14 Safer roads can prevent accidents and make accidents less serious AIB recommends roads are designed to take account of the special conditions which affect the safety of motorcyclists. High edges and fixed objects in the in the safety zone, e.g. trees and abrupt endings of ditches, must be avoided. The road s design and markings must help the motorcyclist determine the road s course and any possible risks. The background to the recommendations In every fourth accident, the conditions on the road or its surroundings were an accident factor. This was mostly due to a lack of maintenance, e.g. high verges and poor asphalt bonding agent, and inconsiderate design of roads, e.g. high verges, limited overview and insufficient markings and signage so that the road s course surprises road users. In a range of other accidents, where the road or its surroundings were not accident factors, better road design would have been an advantage. The problems consist of road design and course which are difficult for the road user to interpret, from which unexpected situations arise. Accidents in such places are often, but not always, related to the motorcyclist driving at the edge of their capabilities. Many of the accidents occurred when the second party turned left. Very often the motorcyclist did not notice that the second party intended to turn. These accidents typically occur on three lane crossings with a duty to give way, and often there was a minor side road which could be easily overlooked from the main road used by the motorcyclist and second party. Many of the accidents where the motorcyclist attempted to overtake the person turning left could have been prevented by a left turning lane. In 5 of the accidents, the road or its surroundings exacerbated the personal injuries. In all 5 accidents the motorcyclists drove off the road and into a fixed object or into a ditch with steep sides. New technical requirements must be introduced for motorcycles Better brakes must be promoted and legislation must be introduced so that motorcycles must use more powerful headlights during the day. This should then be made a requirement. Moreover, AIB recommends automatic speed limiters, alcohol locks for motorcycles and electronic motorcycle driving licence which will prevent people driving without a valid driving licence. The background to the recommendations Only 2 of the motorcycles in the 41 accidents had ABS brakes. As a significant percentage of the motorcyclists were not competent in braking techniques without ABS, AIB concludes that ABS brakes offer a large potential for increased safety. In many cases, incorrect braking technique among motorcyclists led to the collision speed being higher than necessary and personal injuries thereby increased. 12 Theme report MOTORCYCLE ACCIDENTS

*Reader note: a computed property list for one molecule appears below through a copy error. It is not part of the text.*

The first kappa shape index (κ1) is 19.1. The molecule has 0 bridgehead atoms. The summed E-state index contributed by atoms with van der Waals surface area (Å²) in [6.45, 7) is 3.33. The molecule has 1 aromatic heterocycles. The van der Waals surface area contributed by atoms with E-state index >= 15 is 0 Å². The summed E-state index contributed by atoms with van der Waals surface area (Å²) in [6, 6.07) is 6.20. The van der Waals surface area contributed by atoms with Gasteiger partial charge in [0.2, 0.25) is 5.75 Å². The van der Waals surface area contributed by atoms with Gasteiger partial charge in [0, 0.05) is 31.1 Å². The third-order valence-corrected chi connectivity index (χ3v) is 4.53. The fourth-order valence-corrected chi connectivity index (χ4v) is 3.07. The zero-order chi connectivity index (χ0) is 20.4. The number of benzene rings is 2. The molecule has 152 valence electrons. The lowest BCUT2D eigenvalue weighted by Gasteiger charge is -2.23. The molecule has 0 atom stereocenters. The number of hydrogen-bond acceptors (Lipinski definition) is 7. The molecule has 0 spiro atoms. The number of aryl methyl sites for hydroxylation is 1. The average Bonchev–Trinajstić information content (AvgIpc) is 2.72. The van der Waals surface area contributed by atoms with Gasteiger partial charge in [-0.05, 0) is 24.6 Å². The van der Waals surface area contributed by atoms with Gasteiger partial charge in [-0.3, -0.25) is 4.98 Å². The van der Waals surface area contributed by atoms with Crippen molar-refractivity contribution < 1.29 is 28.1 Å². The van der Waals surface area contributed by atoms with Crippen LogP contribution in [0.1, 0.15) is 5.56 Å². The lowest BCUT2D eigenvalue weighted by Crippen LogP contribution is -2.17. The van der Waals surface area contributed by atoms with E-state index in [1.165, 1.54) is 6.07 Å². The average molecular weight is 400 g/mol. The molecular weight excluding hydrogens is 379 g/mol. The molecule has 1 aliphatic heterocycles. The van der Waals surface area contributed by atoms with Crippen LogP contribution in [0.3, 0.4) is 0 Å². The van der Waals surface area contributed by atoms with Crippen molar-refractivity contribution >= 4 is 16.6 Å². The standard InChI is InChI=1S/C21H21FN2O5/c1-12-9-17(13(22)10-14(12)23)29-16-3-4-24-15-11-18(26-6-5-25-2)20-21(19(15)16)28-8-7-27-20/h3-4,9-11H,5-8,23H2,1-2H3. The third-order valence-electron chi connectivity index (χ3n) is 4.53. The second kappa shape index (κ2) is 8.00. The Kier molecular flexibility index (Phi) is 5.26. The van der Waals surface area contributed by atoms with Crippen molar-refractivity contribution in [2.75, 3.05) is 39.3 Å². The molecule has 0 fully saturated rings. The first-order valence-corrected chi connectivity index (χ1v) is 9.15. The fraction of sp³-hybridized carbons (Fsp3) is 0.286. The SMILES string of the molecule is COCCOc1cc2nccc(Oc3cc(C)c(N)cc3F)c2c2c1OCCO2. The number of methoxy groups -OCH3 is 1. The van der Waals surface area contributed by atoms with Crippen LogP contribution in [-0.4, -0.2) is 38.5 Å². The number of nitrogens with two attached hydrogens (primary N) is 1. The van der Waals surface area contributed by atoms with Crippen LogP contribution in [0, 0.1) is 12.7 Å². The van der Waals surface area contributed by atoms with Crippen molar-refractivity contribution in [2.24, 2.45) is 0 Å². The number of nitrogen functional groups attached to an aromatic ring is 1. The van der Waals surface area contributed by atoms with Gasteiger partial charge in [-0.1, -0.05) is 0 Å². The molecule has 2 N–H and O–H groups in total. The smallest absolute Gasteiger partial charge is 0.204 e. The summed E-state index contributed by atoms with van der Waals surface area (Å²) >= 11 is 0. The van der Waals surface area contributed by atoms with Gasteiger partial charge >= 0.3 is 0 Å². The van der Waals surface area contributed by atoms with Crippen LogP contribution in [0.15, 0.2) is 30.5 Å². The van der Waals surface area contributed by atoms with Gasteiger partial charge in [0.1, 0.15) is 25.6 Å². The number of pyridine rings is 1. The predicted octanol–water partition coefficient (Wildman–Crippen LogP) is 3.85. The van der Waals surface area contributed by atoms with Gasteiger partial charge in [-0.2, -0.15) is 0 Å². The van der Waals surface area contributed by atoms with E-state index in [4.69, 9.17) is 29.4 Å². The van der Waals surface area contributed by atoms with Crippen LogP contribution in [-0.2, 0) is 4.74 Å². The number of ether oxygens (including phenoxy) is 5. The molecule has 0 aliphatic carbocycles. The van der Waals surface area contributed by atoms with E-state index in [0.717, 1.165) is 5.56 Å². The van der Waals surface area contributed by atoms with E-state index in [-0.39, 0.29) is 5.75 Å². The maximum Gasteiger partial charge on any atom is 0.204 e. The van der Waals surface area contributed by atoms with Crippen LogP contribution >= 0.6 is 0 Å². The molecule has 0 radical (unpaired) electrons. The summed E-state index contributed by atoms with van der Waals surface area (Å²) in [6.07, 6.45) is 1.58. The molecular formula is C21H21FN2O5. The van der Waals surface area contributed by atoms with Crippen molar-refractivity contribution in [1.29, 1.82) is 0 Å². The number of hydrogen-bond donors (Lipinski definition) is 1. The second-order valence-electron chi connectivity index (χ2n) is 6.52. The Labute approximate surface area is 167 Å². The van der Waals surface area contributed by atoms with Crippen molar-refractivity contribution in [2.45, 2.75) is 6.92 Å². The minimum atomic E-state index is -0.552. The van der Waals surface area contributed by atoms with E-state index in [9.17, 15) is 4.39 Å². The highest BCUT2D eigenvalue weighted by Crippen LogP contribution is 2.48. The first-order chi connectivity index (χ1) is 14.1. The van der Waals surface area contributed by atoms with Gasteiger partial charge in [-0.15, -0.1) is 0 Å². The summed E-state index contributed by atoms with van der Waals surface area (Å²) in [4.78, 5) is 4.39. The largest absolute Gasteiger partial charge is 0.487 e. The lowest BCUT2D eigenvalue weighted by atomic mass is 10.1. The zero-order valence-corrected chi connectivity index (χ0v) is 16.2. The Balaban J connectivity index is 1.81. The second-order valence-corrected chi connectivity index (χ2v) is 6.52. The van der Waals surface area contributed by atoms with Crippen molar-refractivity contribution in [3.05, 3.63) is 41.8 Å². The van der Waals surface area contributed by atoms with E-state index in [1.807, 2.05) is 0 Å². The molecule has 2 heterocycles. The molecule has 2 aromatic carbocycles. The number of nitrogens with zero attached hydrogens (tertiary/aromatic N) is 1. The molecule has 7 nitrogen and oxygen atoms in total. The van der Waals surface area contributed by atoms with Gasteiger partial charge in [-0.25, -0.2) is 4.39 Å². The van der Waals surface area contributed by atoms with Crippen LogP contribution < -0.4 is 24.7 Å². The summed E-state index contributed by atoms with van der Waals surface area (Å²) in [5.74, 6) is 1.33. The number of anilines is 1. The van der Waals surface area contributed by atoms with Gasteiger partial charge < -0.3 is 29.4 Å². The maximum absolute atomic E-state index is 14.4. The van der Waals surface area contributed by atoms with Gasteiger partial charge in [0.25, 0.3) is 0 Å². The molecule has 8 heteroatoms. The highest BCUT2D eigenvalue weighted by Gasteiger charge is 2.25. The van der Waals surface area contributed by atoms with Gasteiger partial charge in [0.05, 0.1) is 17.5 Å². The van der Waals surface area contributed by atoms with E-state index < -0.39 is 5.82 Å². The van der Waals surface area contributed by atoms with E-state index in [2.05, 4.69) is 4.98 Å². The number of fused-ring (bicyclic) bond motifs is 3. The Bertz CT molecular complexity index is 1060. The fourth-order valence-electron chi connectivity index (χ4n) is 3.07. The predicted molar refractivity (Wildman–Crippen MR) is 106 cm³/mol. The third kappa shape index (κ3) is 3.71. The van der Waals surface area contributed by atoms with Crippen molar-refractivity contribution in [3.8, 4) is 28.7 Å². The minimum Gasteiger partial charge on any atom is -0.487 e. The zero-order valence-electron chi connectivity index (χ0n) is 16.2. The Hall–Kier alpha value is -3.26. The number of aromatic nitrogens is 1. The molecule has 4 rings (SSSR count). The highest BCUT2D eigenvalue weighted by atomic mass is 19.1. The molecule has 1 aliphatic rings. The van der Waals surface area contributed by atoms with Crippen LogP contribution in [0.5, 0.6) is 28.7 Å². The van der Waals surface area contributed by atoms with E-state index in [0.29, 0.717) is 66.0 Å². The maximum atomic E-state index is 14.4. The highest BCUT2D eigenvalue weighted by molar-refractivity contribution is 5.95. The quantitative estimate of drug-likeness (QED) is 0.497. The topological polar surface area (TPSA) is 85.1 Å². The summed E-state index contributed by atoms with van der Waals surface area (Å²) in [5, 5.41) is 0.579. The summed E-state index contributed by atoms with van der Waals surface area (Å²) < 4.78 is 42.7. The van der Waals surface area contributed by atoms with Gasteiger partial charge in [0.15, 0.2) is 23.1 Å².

15 Through supplementary investigations of the consequences of lighting for motorcyclists visibility, AIB has concluded that it will increase visibility if motorcyclists drive with more powerful headlights during the day. As mentioned before, excessive speed is the dominating accident factor for motorcyclists. Approximately half of the 41 accidents could have been avoided if the motorcyclists had adapted their speed. As mentioned, in 7 cases alcohol was the underlying explanation for the accident factors related to the motorcyclist. As mentioned, 7 of the motorcyclists did not hold a valid motorcycle driving licence. What we did not find Middle aged and young motorcyclists An often suggested explanation for the rise in motorcycle accidents is the number of middle-aged men with increased financial means buying motorcycles. These motorcyclists are supposedly in more traffic accidents as they are inexperienced or their motorcycling experience is from many years previously. Another presumption is that young men with no motorcycling experience are often involved in traffic accidents. Theme report MOTORCYCLE ACCIDENTS 13